A 17-year-old from the countryside, working as a trainee mortician in one of China’s largest funeral homes. That doesn’t sound like an uplifting topic, yet Carol Salter’s award winning film, Almost Heaven, depicts a unique and engaging story. Though death, corpses and the deceased are in almost every frame of this observational documentary, it is the humanity of protagonist Ying Ling which shines through the strongest. Unbridled access has made way for a multi-layered look into a life which feels utterly alien and strangely familiar at the same time.
The subject of Almost Heaven, death, is a taboo topic in China. It is feared that to even speak of death will bring bad luck. The sight of a dead body, a bad omen. However, there is also an overwhelming shortage of jobs for young people in China, which is how Ling found herself to be training as a mortician — far from her dream job, and geographically far from home, she lives alone in shared accommodation. Salter essentially lived with Ling throughout the shoot and viewers are privy to the most private moments in her life as she struggles with her new career. Almost Heaven allows full access into both the funeral home and Ling’s life, which is the film’s biggest strength.
One of the first shots in Salter’s film reappears several times throughout: a wide of the empty warehouse-like space where the bodies of the deceased are lowered down from the ceiling on platforms. They are raised up again, presumably to a different area of the funeral home, once the morticians are finished working on them. The mechanical raising and lowering feels almost like science fiction, and there’s an implication of the bodies being taken to a new level, their next life? Clearly, though, the process is simply a way of moving bodies around the building, and there is a bizarre and uncanny symbolism to the physical movement of taking the deceased “upstairs.”
From the outset, Salter makes it known that this is a place which radiates sadness, but also the mundanity and repetition of life. Ling, though at first scared and saddened by her role in washing, dressing and disposing of the deceased, becomes bored by the routine of her work. Even death can become tedious when one deals with it every day.
Though the work is bleak, there are glimpses of camaraderie and the beginnings of friendship between Ling and a fellow trainee mortician. The two are paired together to practise washing the body properly, setting up viewings and speaking to the mourning family. These are the only scenes of humour throughout Almost Heaven and they speak volumes about the need for connection and companionship, especially in a job where death is quite literally around every corner. The two of them laugh together at awkward moments, share food at a nearby restaurant and quietly discuss the afterlife (Ling has a fear of ghosts, which only adds another layer of intrigue as to why she is working in a funeral home).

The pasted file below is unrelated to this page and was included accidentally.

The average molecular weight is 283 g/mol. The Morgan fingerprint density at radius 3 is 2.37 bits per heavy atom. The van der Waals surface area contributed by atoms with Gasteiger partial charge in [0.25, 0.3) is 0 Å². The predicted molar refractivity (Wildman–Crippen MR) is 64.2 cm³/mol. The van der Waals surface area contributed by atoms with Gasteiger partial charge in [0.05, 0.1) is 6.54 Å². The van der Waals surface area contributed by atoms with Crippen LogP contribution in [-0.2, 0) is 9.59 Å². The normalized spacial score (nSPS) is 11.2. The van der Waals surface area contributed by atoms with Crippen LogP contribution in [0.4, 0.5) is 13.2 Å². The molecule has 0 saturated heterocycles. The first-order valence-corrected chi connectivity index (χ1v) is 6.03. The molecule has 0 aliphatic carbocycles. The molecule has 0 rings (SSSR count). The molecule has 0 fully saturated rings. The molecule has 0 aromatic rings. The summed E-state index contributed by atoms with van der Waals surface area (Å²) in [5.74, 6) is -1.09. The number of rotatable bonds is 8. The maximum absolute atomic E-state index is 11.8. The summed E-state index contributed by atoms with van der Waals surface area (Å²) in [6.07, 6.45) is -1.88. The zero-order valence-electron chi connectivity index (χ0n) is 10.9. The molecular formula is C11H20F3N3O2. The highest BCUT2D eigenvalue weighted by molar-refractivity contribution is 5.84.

In an otherwise relatively plot-less purely observational documentary, there is one significant point of narrative tension — Ling’s sole friend and co-trainee tells her that he is leaving to go back home. There are no other jobs for him in the city, and he doesn’t want to work in the funeral home anymore. Though much of their friendship is communicated nonverbally, this is clearly a huge blow for Ling. Her loss is articulated while she’s alone at work, now somber instead of giggling or chatting.
Outside of the workplace, Salter’s camera records Ling in her threadbare room, where she calls her parents from her bed on the floor. She, like most teenagers, speaks to her mother for a few minutes before the two of them begin to argue — a universal feeling. These scenes reiterates how alone Ling is in the world. Sitting alone amongst a pile of blankets, in a large grey room, she has hung up on the only people she talks to apart from work colleagues. She cuts a small figure in the cold room, with her brightly coloured blankets being a happy distraction from the depressingly blank walls and floor. When comparing Ling in her work environment to her equally uncomfortable leisure time (of which she has little), Salter consistently communicates that this is not a life for anyone, let alone a 17-year-old girl. It’s far more effective than a voice-over, or even Ling talking to camera. Salter’s strength is that she keeps silent and lets scenes play out in front of her without interference. The result is an impressive observational documentary.
Though Salter’s film shines a light on economic issues and the hardships facing the younger generations in China looking for work, Almost Heaven is at its best when examining Ying Ling’s journey, her loneliness and her hope for the future. She’s a resilient and likable character; someone that viewers can identify with. By gaining such unlimited access to her subject’s life, Salter has created a truly remarkable portrait of a young woman at a turning point in her life.
Becky Kukla (@kuklamoo) spends her days working in TV and writing about cinema and feminism. Based in London, she also likes drinking gin, re-watching ‘The X Files’ and writing about on-screen representation at femphile.com. She’s also a regular contributor at Bitch Flicks and Film Inquiry.
Categories: 2018 Film Essays, Featured, Film Essays
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